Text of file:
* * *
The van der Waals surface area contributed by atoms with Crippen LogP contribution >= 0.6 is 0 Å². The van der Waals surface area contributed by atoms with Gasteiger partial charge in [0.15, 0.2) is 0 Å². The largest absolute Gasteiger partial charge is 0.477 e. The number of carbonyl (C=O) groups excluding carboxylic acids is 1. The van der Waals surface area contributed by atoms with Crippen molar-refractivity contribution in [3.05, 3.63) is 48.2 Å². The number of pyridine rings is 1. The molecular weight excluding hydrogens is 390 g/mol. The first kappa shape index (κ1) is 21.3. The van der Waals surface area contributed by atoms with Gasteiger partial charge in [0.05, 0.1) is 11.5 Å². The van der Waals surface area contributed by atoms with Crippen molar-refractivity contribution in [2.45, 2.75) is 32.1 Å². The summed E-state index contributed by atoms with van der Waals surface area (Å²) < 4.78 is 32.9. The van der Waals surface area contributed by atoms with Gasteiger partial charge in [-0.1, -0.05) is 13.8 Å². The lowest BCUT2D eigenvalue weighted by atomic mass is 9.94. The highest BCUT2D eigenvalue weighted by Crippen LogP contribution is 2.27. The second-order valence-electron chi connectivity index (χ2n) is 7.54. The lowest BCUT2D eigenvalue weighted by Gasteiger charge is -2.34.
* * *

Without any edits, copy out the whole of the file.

The van der Waals surface area contributed by atoms with Crippen LogP contribution >= 0.6 is 0 Å². The van der Waals surface area contributed by atoms with Gasteiger partial charge in [0.15, 0.2) is 0 Å². The largest absolute Gasteiger partial charge is 0.477 e. The number of carbonyl (C=O) groups excluding carboxylic acids is 1. The van der Waals surface area contributed by atoms with Crippen molar-refractivity contribution in [3.05, 3.63) is 48.2 Å². The number of pyridine rings is 1. The molecular weight excluding hydrogens is 390 g/mol. The first kappa shape index (κ1) is 21.3. The van der Waals surface area contributed by atoms with Gasteiger partial charge in [0.05, 0.1) is 11.5 Å². The van der Waals surface area contributed by atoms with Crippen molar-refractivity contribution in [2.45, 2.75) is 32.1 Å². The summed E-state index contributed by atoms with van der Waals surface area (Å²) < 4.78 is 32.9. The van der Waals surface area contributed by atoms with Gasteiger partial charge in [-0.1, -0.05) is 13.8 Å². The lowest BCUT2D eigenvalue weighted by atomic mass is 9.94. The highest BCUT2D eigenvalue weighted by Crippen LogP contribution is 2.27. The second-order valence-electron chi connectivity index (χ2n) is 7.54. The lowest BCUT2D eigenvalue weighted by Gasteiger charge is -2.34.